A popular 35mm compact camera from the 1980s, the Konica Pop’s simple design, easy controls, and eye-catching colors continue to win the hearts of both beginner and seasoned film photographers to this day. Find out more about this vintage beauty in this installment of Lomopedia!
Introduced by Japanese camera maker Konica in 1982 and manufactured until 1985, the Konica Pop (or C35 EFJ in Japan) became one of the most popular 35mm compact cameras from the 1980s, with 1.5 million models sold. While it’s a very basic camera with a fixed focus, single shutter speed, and manual film advance lever, its simple design, bright colors, and 36mm f/4 Hexanon lens make it a fairly popular addition to every camera collector and film photographer’s stash to this day.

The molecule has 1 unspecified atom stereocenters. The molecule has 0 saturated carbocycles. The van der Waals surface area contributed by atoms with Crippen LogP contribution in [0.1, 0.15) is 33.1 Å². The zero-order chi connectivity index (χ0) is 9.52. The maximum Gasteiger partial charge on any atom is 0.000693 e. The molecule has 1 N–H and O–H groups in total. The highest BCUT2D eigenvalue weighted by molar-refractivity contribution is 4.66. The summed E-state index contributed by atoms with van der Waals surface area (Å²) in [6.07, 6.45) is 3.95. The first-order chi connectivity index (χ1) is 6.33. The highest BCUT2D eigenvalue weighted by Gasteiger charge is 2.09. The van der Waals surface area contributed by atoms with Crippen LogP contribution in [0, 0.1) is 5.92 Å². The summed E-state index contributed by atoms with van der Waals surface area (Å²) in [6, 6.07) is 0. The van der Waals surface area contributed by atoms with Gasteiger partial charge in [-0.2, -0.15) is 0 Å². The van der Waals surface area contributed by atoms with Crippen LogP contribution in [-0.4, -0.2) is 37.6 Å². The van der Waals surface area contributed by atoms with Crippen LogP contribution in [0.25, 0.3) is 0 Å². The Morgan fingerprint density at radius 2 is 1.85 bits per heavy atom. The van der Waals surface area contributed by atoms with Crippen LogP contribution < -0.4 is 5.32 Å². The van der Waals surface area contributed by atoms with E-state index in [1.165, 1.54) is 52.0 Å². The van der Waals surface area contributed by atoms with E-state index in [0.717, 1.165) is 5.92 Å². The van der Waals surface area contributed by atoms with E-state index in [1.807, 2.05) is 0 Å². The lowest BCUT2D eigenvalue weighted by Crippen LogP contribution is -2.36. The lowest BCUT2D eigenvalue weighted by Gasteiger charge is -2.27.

- Lens: 36mm, maximum aperture f/4. Early models are marked ‘Hexanon’; post 1985 are not.
- Shutter speed: fixed at 1/125s.
- Built-in flash which pops up, hence the name.
- Button for close-up flash work (alters aperture accordingly).
- ISO selector: For 100/200/400 only.
- Tripod bush
- Possibly unique folding rewind lever (metal) on underside of body. (Later used again on the AF3).
- Power: 2 AA batteries (for flash)
If you liked this article, you might also want to check out Konica Pop: The Colour Machine.